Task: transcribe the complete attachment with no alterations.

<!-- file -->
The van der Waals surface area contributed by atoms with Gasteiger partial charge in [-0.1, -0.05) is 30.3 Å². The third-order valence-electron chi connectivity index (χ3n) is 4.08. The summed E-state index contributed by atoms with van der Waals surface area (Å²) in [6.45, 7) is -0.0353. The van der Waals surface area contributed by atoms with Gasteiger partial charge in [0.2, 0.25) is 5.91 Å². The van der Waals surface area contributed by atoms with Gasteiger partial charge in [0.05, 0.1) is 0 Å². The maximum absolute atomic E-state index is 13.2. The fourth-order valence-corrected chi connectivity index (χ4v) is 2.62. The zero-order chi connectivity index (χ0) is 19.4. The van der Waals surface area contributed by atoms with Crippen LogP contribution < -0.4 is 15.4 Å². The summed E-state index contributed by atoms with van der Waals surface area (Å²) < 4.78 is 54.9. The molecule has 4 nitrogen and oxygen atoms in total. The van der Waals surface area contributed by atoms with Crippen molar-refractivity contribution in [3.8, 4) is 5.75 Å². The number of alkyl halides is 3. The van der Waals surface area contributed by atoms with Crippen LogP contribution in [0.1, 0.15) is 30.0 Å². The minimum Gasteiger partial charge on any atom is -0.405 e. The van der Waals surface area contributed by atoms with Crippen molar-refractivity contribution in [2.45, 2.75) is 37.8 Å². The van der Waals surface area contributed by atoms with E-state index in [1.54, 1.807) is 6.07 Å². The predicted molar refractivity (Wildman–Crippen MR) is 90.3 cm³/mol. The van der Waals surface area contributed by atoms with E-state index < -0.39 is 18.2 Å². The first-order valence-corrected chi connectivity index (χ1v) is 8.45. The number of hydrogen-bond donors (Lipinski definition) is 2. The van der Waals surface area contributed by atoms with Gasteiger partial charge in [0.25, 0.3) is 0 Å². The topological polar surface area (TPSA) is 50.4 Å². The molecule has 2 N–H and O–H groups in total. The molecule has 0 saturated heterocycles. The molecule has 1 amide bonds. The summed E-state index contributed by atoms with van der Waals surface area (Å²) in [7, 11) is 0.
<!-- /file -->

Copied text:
The van der Waals surface area contributed by atoms with Gasteiger partial charge in [-0.1, -0.05) is 30.3 Å². The third-order valence-electron chi connectivity index (χ3n) is 4.08. The summed E-state index contributed by atoms with van der Waals surface area (Å²) in [6.45, 7) is -0.0353. The van der Waals surface area contributed by atoms with Gasteiger partial charge in [0.2, 0.25) is 5.91 Å². The van der Waals surface area contributed by atoms with Gasteiger partial charge in [0.05, 0.1) is 0 Å². The maximum absolute atomic E-state index is 13.2. The fourth-order valence-corrected chi connectivity index (χ4v) is 2.62. The zero-order chi connectivity index (χ0) is 19.4. The van der Waals surface area contributed by atoms with Crippen LogP contribution < -0.4 is 15.4 Å². The summed E-state index contributed by atoms with van der Waals surface area (Å²) < 4.78 is 54.9. The molecule has 4 nitrogen and oxygen atoms in total. The van der Waals surface area contributed by atoms with Crippen molar-refractivity contribution in [3.8, 4) is 5.75 Å². The number of alkyl halides is 3. The van der Waals surface area contributed by atoms with Crippen LogP contribution in [0.1, 0.15) is 30.0 Å². The minimum Gasteiger partial charge on any atom is -0.405 e. The van der Waals surface area contributed by atoms with Crippen molar-refractivity contribution in [2.45, 2.75) is 37.8 Å². The van der Waals surface area contributed by atoms with E-state index in [1.54, 1.807) is 6.07 Å². The predicted molar refractivity (Wildman–Crippen MR) is 90.3 cm³/mol. The van der Waals surface area contributed by atoms with E-state index < -0.39 is 18.2 Å². The first-order valence-corrected chi connectivity index (χ1v) is 8.45. The number of hydrogen-bond donors (Lipinski definition) is 2. The van der Waals surface area contributed by atoms with Gasteiger partial charge in [0.25, 0.3) is 0 Å². The topological polar surface area (TPSA) is 50.4 Å². The molecule has 2 N–H and O–H groups in total. The molecule has 0 saturated heterocycles. The molecule has 1 amide bonds. The summed E-state index contributed by atoms with van der Waals surface area (Å²) in [7, 11) is 0.